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    REFERRING to the death of Prof. E. S. King, on Sept. 10, which was announced in NATURE of Nov. 21, Dr. Harlow Shapley, director of the Harvard College Observatory, writes: “Prof. King was astronomer for more than forty years at the Harvard College Observatory. For many years he had been in charge of the photographic work, and had been important therefore in building up the great collection of astrophotographic plates. His own researches were largely in various fields of photometry, and his standards of stellar colour index have been internationally used for many years. In his researches on the colours of the brighter stars he directed attention to the probability that the solar system lies within a thin, nebulous envelope, perhaps only a few hundred light years in diameter, and thus he was the pioneer among the investigators who find the absorption of light in space localised in the local system.”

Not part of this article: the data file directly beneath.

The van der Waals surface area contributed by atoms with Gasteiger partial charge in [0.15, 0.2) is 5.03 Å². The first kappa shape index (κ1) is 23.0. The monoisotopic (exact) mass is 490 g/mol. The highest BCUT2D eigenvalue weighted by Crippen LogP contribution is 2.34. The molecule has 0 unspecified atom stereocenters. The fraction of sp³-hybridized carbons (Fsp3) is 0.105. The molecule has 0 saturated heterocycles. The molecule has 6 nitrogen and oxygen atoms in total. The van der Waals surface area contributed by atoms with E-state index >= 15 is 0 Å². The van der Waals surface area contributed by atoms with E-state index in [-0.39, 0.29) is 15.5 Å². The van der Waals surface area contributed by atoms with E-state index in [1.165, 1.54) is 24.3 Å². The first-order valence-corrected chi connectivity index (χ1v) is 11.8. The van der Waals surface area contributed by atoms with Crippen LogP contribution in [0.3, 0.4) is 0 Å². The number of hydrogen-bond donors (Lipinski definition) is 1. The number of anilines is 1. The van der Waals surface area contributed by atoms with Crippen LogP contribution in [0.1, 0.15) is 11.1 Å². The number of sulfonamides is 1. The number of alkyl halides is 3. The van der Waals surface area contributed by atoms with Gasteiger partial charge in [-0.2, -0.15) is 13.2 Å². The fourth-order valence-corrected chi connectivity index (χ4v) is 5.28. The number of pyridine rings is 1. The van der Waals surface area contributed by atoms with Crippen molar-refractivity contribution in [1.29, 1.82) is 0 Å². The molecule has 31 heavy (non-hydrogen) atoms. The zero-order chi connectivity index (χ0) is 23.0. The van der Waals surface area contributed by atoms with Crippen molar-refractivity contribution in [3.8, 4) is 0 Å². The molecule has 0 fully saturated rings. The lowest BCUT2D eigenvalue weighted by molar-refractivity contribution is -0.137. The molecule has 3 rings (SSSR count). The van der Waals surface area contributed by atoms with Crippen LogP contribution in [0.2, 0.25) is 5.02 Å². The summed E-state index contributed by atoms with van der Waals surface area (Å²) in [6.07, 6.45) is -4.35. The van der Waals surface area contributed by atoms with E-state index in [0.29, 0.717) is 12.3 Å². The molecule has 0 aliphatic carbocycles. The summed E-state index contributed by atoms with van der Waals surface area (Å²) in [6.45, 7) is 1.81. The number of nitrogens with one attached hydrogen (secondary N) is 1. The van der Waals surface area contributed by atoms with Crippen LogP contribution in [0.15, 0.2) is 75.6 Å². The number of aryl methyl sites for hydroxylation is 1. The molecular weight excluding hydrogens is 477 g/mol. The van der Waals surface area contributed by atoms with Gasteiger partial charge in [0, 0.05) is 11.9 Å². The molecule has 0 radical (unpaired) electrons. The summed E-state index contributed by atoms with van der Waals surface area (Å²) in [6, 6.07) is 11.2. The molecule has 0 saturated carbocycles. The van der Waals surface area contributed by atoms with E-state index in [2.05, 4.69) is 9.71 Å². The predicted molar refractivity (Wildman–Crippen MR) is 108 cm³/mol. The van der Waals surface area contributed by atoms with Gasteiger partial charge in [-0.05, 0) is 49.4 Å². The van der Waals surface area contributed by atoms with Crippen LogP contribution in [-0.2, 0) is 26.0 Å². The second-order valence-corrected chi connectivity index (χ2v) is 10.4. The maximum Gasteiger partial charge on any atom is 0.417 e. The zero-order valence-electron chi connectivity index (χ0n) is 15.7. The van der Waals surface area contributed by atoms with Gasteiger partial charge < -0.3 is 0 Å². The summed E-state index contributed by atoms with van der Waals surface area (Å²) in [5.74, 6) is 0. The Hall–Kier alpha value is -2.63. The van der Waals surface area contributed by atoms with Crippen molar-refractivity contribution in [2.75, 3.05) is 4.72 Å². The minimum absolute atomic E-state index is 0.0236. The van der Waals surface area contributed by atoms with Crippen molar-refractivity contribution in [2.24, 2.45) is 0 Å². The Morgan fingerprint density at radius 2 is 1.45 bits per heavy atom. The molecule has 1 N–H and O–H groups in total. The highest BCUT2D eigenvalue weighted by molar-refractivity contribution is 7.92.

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    [Obituary]. Nature 129, 159 (1932) doi:10.1038/129159b0

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